Need For Speed: Gymkhana Six
In the social video advertising universe there are no bigger stars than Ken Block.
While it’s not to everyone’s taste, there’s no doubting the huge success of the motorsport star’s Gymkhana series. It’s the most popular branded web series of all time, with three of the five previous Gymkhana ads appearing in the top 20 most shared ads.
So it’s no surprise that the much-awaited sixth instalment of the popular web series has attracted a lot of attention this week. The key difference this time around is the brand. Unlike the previous five films, this one is not a DC Shoes production, the footwear brand of which pro-racer Block is a co-founder.
Instead, it's a tie-in with popular videogame franchise Need for Speed. At just over six minutes, it’s also shorter than previous episodes.
However, in terms of something new, there is little else to talk about. But then why mess with a winning formula?
His fans know what to expect, and Block, fresh from his GRC 2013 win in Las Vegas, does not disappoint them. Once again, he does things with a car us mere mortals can only dream about. This time, however, his Ford Fiesta ST RX43 squeals and jumps its way around a giant playground, built at an airport, while avoiding two Lamborghinis, a huge wrecking ball and a couple of cops on Segways.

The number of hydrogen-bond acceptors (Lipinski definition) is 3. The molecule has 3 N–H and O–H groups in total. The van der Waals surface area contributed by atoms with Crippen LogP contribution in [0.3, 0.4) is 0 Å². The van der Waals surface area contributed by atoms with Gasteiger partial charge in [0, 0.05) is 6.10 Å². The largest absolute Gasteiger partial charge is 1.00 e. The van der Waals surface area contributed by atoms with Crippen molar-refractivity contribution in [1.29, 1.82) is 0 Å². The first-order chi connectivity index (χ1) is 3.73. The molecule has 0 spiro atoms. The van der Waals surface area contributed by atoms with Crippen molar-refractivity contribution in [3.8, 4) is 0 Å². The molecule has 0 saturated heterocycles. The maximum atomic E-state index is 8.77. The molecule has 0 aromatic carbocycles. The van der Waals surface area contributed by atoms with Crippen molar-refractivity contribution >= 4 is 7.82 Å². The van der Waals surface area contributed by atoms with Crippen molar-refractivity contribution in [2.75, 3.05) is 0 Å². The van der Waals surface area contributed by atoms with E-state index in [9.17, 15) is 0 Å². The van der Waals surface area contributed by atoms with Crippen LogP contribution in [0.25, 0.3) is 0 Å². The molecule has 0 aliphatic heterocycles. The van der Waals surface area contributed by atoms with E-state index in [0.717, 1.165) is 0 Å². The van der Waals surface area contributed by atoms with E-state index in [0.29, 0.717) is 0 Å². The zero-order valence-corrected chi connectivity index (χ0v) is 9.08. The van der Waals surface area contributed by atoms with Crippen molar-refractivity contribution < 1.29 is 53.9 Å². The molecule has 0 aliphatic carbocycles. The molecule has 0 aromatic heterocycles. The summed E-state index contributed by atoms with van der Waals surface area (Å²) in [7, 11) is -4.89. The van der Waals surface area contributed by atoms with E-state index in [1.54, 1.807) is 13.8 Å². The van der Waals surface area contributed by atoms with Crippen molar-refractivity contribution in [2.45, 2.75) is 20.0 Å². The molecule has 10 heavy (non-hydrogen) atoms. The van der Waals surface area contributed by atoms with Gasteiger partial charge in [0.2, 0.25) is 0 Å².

The ad has already raced its way to almost 400,000 shares in less than three days, creating a lot of talk about Need For Speed: Rivals ahead of its launch next week.
So what’s the secret of its success? Well, there’s no doubt that Block has a noisy and highly influential army of hardcore petrolhead fans to rely upon, who count the days until the release of the next Gymkhana instalment. Teasing the release of the new ad a few days in advance was also a great way to build anticipation ahead of its release.
But exhilarated by some of the incredible stunts on display, and the ever-increasing production budgets, these ads also appeal to a much broader audience than just die-hard motorsport fans.
Using exhilaration as the main emotional trigger, a tactic barely used by the vast majority of advertisers despite recent research finding it is the emotion most likely to lead to brand recall, also makes these ads stand out from the crowd.